We are entering a bold new world of footballing economics for star players both on and off the field, as David Beckham’s latest payday shows, finds ITW Core’s Devanshu Bhatt.
David Beckham may have been retired for seven years now, but he still remains a footballing crowd puller. He recently found himself on the cover of EA Sports’ annual release FIFA 21 (he has previously been associated exclusively with Pro Evolution Soccer 2018), a deal that is worth a reported a whopping £40 million for EA to use his image rights over the next three years. That amount translates to roughly £256k a week for Beckham, more than most footballers make, without kicking a single ball. According to the Mirror, a source close to Beckham quoted, “It is a great addition to the Beckham brand, and the easiest money he has ever earned”.
The question is, has it? Not really.
We have previously written about how Beckham built his brand. The process of brand building takes years of work and commitment. The fact is that despite being a legend of the game, Beckham was not the most skilful nor considered the best player of his generation. Yet he can command a fee that many of his peers cannot. Beckham is merely enjoying the returns on the investment he made in his brand.
Rights of Way
Though this is not all. Brand value is only a part of the reason this is possible. Even 10 years ago, such a development would have been close to impossible, no matter who the player was. Video games have come leaps and bounds in the last decade, both in terms of popularity, quality and more importantly to the companies that make them, revenue. The Ultimate Team feature offered by EA Sports in their titles have gone up from $587m in 2015 to $1.49 bn in 2020. This figure represented 28% of EA’s total revenue in the 2020 financial year. While this feature has been met with its fair share of controversy, one cannot deny that the growth of the game has been astronomical. And this is representative of the gaming industry as a whole. This has been accompanied by the rise of Esports as we have explored earlier.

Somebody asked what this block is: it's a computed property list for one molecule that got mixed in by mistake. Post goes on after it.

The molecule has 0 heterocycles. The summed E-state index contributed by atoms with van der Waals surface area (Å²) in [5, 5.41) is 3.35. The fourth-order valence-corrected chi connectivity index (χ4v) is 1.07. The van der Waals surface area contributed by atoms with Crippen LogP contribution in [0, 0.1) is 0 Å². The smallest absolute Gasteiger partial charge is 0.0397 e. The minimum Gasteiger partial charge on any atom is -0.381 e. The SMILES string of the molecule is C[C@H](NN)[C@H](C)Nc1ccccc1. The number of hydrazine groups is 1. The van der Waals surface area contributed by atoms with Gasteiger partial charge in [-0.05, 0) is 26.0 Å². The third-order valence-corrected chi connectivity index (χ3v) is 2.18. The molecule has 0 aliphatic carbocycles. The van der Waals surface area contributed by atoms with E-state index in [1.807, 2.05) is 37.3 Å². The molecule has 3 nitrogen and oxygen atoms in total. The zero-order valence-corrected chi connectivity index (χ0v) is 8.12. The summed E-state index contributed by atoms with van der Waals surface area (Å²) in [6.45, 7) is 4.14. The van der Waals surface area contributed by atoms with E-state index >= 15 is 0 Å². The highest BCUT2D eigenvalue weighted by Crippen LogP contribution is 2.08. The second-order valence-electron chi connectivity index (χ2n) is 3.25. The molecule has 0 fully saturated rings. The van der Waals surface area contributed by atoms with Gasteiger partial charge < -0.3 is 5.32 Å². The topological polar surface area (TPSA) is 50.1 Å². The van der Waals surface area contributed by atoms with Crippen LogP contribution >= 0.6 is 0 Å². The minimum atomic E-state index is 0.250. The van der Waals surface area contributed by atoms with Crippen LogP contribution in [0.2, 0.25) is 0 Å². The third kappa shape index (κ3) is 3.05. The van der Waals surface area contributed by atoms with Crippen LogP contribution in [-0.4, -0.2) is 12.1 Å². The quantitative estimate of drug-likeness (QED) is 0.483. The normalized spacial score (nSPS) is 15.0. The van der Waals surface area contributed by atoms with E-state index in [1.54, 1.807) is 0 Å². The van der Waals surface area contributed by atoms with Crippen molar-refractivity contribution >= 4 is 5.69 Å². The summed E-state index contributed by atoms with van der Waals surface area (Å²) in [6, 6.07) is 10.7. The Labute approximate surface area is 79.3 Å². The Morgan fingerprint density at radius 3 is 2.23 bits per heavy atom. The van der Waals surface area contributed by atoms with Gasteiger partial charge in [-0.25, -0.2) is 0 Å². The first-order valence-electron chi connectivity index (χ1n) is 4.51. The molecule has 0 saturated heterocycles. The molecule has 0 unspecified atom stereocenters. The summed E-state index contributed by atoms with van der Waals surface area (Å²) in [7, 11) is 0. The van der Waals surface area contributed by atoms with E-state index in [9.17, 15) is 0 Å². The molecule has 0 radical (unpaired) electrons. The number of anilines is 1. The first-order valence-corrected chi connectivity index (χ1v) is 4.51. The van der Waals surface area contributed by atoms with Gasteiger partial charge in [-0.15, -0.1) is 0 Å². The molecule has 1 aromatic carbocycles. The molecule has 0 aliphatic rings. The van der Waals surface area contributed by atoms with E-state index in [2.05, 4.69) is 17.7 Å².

Alongside the gaming industry, another major trend that has made this possible is the shift in power towards players. This has been driven in part by the rise of football agents. They have been able to build their players’ brands while also getting the best possible deal for them. In a market where football has been bringing in increasingly higher amounts of money year after year, agents have been enabled players to be able to command their fair share and increase their bargaining power. One of the reasons that players have been able to command higher salaries is the issue of image rights. Even if Ronaldo or Messi don’t play a single game for their clubs, the fact that the clubs can market them and their image around the world means that they have value beyond just their utility on the pitch.
This is the issue that Zlatan Ibrahimovic brought up in his latest spat with EA Sports. The way EA Sports acquires its rights is via clubs, leagues and FIFpro, the players association. AC Milan signed an exclusive deal with EA Sports that has enabled them to feature their jerseys and players on the game. Ibrahimovic’s objection to this was that he hasn’t personally sold his rights to the game and hence, Mino Raoila, his agent, has also started looking into how Ibrahimovic can get paid. This is perfectly natural as you would expect an agent to look after their players. But the debate is not so simple. While certain footballers have a bigger pull to attract gamers and they can definitely command a bigger fee, it is impossible for EA Sports to individually have deals with each football player and so their current model makes sense. This brings us to an impasse. Or does it?
If a player gets paid by a certain club, the assumption is that his image rights can be used to sell jerseys or promote the club’s matches for example. And so, if a club looks to profit from a player’s image rights, FIFA should be no different. It is a source of income for them. The question then should be, is this considered? It is hard to imagine that the agents of players don’t expect their players to appear in the FIFA game every year. If that is the case, then any contract negotiate with the club should take that into account. It is hard to know if this already happens but we can speculate.
The highest paid players in the world, which include Messi, Ronaldo, Neymar and Mbappe also happen to be the biggest brands in football. And the difference is astronomical. Messi earns 4 times the salary that Mohamed Salah, one of the Premier League’s highest paid players earns. Zlatan Ibrahimovic himself earns €7 million a year at AC Milan, the highest at his club despite being in the twilight years of his career at 39. And with good reason. His performances have justified that figure. And so has his brand. Is that enough though? Zlatan thinks not. Remember that Beckham will earn £13.33 million a year without even playing.
This makes one wonder though — how much could Ronaldo and Messi command after their retirements? The trend is of players being able to unbundle their image and related rights from the yoke of the club, which is transforming the economics of the game – online and offline.